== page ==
Does Quality Score Transparency Just Show More AdWords Data Problems?
Google recently changed how they displayed the Quality Score tips inside of AdWords. The biggest change is that some of the factors will now be relative to your competition. While this is a huge, and very welcome change, it also opens Pandora’s box to show where quality score might not make much sense.
How Much Does Landing Page Matter?
First off, landing page speed is no longer being displayed. That’s not really a huge issue as I’ve never seen a problem with landing page speed. They instead rolled the landing page issues into one single ‘landing page relevance’ score.
For years, if your landing page was dinged by quality score, you were in trouble. Rarely would you ever see a quality score above 3 or 4 if you had landing page issues. That no longer seems to be the case.
Now, when I see a 10; this is what I was expecting:
But this is what I was seeing across several accounts as 10s as well:
I was floored when I saw this keyword. A below average landing page experience, and yet the quality score was a 10. It didn’t take me long to find dozens of examples where this was occurring.
The problem with relative data is that Google doesn’t tell you what fits into above or below average. For example, if average is 1, is below average 0.99 or 0.9 or 0.8. If average was a .8 to 1.2 range; then below average is meaningful. If below average is 0.99; then below average might not mean that much.
It is Mostly CTR
For a long time, landing page was more of a negative than a positive to your quality score; and it was all about CTRs. That seems to be the case. In this example, everything is average or above average; yet the QS is still a 4:
So, in example 1, the landing page was below average, but the CTR was good enough to get a 10. In this case, having an expected CTR above average, and everything else as average meant the QS was a 4. That seems quite counterintuitive; especially when you see this keyword which is also a 4:
There’s no way that both of these keywords should be a 4. The first one is all above average or average. This one is below average. This should probably be a 4; but not the first one.
‘Relevance’ Still Matters
While relevance is technically another set of CTRs, its usually best to think of this as semantics. And they matter:
The majority of quality scores I saw at a 2 had issues with relevance, not CTR.
‘Average Ads’ Can be 3s to 10s
Google has made enough claims over the years about 7s being good and 6s needing a bit of help; but what is average?
I’m seeing words from Quality Scores 3 to 8 where everything is ‘average’.
I’m seeing quality score 7 words that are all average, or 1-2 items is ‘above average’.
I’m seeing quality score 9 words that that have less above average items than quality score 5 & 6 words:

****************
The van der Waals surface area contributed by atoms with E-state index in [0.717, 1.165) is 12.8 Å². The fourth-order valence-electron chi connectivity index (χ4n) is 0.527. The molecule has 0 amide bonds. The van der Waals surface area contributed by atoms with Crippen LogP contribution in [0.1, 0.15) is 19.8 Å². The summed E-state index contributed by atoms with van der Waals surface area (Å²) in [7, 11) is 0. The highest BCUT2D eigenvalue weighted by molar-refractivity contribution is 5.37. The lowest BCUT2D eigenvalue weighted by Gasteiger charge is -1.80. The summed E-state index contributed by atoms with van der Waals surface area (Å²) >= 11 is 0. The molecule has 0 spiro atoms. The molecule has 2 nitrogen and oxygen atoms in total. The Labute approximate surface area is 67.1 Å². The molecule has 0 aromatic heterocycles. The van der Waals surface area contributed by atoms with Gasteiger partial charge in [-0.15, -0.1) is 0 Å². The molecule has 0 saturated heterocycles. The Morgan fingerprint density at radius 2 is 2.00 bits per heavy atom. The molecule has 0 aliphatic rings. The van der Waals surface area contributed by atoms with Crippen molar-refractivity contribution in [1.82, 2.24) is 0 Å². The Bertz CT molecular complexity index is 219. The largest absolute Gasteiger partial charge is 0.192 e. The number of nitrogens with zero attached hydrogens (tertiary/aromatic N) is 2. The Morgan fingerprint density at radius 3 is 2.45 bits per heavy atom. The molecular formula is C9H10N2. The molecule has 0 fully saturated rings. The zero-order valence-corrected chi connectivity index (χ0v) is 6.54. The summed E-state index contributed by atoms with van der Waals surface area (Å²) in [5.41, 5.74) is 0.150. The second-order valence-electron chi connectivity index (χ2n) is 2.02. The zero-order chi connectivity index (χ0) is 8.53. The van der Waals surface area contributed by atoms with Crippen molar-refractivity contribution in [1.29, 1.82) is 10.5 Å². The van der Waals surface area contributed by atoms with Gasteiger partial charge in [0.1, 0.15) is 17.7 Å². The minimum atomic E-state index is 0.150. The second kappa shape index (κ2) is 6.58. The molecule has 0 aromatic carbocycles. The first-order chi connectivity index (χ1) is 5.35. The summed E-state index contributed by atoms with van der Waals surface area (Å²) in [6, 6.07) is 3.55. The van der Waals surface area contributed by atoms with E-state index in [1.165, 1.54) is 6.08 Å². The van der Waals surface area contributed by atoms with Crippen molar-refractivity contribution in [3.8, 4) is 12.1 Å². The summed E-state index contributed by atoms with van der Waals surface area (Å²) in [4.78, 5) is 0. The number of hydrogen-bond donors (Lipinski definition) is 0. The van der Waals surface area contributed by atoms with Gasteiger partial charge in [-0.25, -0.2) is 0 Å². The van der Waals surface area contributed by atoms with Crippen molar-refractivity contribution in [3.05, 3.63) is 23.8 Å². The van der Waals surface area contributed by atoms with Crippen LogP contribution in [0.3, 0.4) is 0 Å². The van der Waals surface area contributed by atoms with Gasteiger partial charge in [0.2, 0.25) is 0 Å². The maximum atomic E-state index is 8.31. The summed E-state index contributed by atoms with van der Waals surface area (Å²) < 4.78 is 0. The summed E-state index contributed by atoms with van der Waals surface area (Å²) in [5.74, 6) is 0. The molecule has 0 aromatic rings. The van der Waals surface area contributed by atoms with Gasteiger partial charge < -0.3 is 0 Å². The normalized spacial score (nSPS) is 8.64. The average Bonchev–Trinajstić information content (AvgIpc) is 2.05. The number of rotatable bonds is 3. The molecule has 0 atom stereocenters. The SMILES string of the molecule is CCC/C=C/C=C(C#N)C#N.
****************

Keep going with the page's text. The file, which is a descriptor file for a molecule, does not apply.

You Can’t Diagnose Paused Words
If a word is paused; the metrics will all be below average. This does lead credence to the theory (that I subscribe to) that a paused word can’t hurt you. Google isn’t collecting metrics; therefore it’s below average as there’s no data coming in. A better error message here would be a good idea instead of just ‘below average’.
So, What Can You Takeaway?
A good landing page is necessary for conversions. A bad landing page (in Google’s eyes – not the searchers) could have a negative quality score affect; or it could not.
An ad with ‘below average’ expected CTR can have a quality score of 1 to 6. I didn’t see any quality score 7 or higher words with below average expected CTR.
Ad relevancy matters. You can have a 10 with a high relevance, but average everything else. I didn’t see any higher quality score keywords with below average relevancy.
The ‘average’ benchmarks seem to be different for each of the displayed data sets. The fact that landing page can be below average and get a 10; yet relevancy and expected CTR can be average and be anywhere from a 4 to a 10 is either an error in the quality score algo; or the ‘average’ range is quite large.
In the end; while these numbers are relative; I think we need a better scale than average, above average, below average. A 1-5 range (if you want to make it semantic with bad, poor, average, good, excellent – that will also work, Google) would be much more insightful.
The quality scores I’m seeing don’t make sense in many cases (and I only spent 10 minutes looking for these examples, they aren’t the strange ones – they are the norm); and I think it’s a range issue.
So, kudos to Google for showing some relative data; however, my hope is that Google goes much further with the ranges. The new quality score transparency is not that useful and will raise more questions that it answers.